Chapter 10.2: Organisational Culture: In search of Meaning

Chapter 10.2: Organisational Culture: In search of Meaning

Abstract:

Since the Chernobyl nuclear disaster in 1986 there has been an explosion of academic and organisational interest in safety culture. However, the body of safety culture literature harbours unresolved debates and definitional dilemmas. As a result, safety culture remains a confusing and ambiguous concept in both the literature and in industry, where there is little evidence of a relationship between safety culture and safety performance. This chapter investigates the concept of safety culture, and finds it to have limited utility for occupational health and safety (OHS) professional practice. Informed by a literature review, interviews with key stakeholders and focus group discussions, it concludes that workplace safety may be better served by shifting from a focus on changing ‘safety culture’ to changing organisational and management practices that have an immediate and direct impact on risk control in the workplace. The chapter identifies characteristics of an organisation that focuses on safety, and concludes by considering the implications for OHS practice.


Keywords:
organisational culture, organisational climate, safety culture, safety climate, leadership, culture change

First year of publication: 2014

Current Version: 2019

Chapter 10.2: Organisational Culture

Table of contents

1 Introduction
2. Historical context
2.1 Evolution of the concepts of safety culture and safety climate
2.2 Safety culture in the literature
3. Definitional dilemmas
3.1 Safety culture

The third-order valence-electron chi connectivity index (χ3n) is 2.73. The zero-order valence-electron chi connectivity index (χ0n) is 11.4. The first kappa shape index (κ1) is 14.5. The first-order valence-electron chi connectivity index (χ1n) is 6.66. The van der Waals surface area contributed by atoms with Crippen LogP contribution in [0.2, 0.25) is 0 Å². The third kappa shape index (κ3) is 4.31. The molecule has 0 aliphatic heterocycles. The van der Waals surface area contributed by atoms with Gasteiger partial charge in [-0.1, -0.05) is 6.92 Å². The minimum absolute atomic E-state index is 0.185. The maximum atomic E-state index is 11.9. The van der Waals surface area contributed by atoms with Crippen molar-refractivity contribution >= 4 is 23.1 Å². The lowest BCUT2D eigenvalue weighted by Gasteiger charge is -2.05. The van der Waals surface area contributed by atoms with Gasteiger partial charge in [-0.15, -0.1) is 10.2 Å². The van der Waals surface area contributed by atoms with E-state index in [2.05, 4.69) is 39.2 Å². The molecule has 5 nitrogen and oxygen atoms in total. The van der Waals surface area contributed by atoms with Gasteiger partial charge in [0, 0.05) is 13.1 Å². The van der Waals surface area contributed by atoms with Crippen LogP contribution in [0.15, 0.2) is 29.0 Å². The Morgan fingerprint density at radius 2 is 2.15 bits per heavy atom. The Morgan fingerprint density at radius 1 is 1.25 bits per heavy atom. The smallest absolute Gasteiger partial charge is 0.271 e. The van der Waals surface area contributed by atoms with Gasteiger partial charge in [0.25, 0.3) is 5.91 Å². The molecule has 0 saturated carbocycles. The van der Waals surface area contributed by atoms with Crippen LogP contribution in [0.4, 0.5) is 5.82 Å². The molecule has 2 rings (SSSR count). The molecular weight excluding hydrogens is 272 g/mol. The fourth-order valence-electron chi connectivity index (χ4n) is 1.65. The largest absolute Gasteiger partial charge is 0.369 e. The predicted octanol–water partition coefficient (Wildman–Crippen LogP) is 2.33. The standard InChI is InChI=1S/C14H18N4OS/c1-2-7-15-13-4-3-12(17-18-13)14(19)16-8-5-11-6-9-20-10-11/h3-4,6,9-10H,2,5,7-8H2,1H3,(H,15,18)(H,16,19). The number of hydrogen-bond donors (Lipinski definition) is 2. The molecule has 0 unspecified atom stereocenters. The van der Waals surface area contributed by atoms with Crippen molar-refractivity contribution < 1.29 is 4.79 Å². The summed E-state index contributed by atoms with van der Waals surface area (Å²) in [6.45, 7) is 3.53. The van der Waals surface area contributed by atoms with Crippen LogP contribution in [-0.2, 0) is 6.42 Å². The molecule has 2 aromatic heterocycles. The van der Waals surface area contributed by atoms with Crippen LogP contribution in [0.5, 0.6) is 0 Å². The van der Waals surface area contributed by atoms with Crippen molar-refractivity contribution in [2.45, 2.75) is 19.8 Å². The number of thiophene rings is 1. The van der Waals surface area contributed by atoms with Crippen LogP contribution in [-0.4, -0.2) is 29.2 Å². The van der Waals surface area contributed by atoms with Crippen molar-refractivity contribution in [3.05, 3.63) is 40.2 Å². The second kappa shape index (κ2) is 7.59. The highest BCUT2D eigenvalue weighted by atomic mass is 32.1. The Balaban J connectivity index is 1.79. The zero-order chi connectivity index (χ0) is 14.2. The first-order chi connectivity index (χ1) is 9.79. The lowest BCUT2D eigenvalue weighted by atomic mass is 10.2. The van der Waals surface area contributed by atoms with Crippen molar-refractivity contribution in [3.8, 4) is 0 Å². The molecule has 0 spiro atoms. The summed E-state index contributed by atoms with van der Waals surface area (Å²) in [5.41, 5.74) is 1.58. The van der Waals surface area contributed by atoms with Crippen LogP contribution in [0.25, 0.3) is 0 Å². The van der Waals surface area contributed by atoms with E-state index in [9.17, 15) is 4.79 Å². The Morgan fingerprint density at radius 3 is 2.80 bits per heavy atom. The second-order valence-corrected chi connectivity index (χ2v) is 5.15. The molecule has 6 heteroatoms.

3.2 Safety climate
3.3 Organisational culture
4. Safety culture as the problem and the solution
4.1 Identifying a ‘positive safety culture’
4.2 Framework for a cultural understanding of organisations
5 Reflecting on the literature
5.1 Four questions from the safety culture debates
5.2 General uncertainty in the literature
6 Opinions of key stakeholders
6.1 Views of researchers
6.2 Views of OHS professionals
6.3 Views of SME consultants
7 Analysis of evidence from the literature, interviews and focus groups
7.1 What does an organisation that focuses on safety look like?
8 Legislation
9 Implications for OHS practice
10 Summary
Key thinkers
References

David Borys PhD, MAppSc(OHS), GCertEd, AssocDip(OHS)

David Borys is an independent safety educator and researcher based in the United States. He provides research supervision support at RMIT University and Federation University Australia and taught safety management at East Carolina University. Previously he was the Program Coordinator for the Graduate Diploma in Occupational Hazard Management at Federation University Australia.

The OHS Body of Knowledge takes a conceptual approach which enables it to be applied in different contexts and frameworks.
To optimise its value for education and professional development learning outcomes have been developed for each technical chapter in the Body of Knowledge.
The learning outcomes as described give an indication of what should be the capabilities of an OHS professional; it is up to those developing OHS education programs, OHS professionals planning their CPD or recruiters or employers selecting or developing people for the OHS function to consider the required breadth vs. depth .
Please read the section on using the learning outcomes before delving into the leaning outcomes of the individual chapters.
The numbers against each learning outcome refer to the chapter number of the BOK download page. No learning outcomes have been developed for the chapters considered introductory or underpinning knowledge (that is chapters 1, 2, 3, 4, 5, 6, 7, 1, .13, 14, 15.)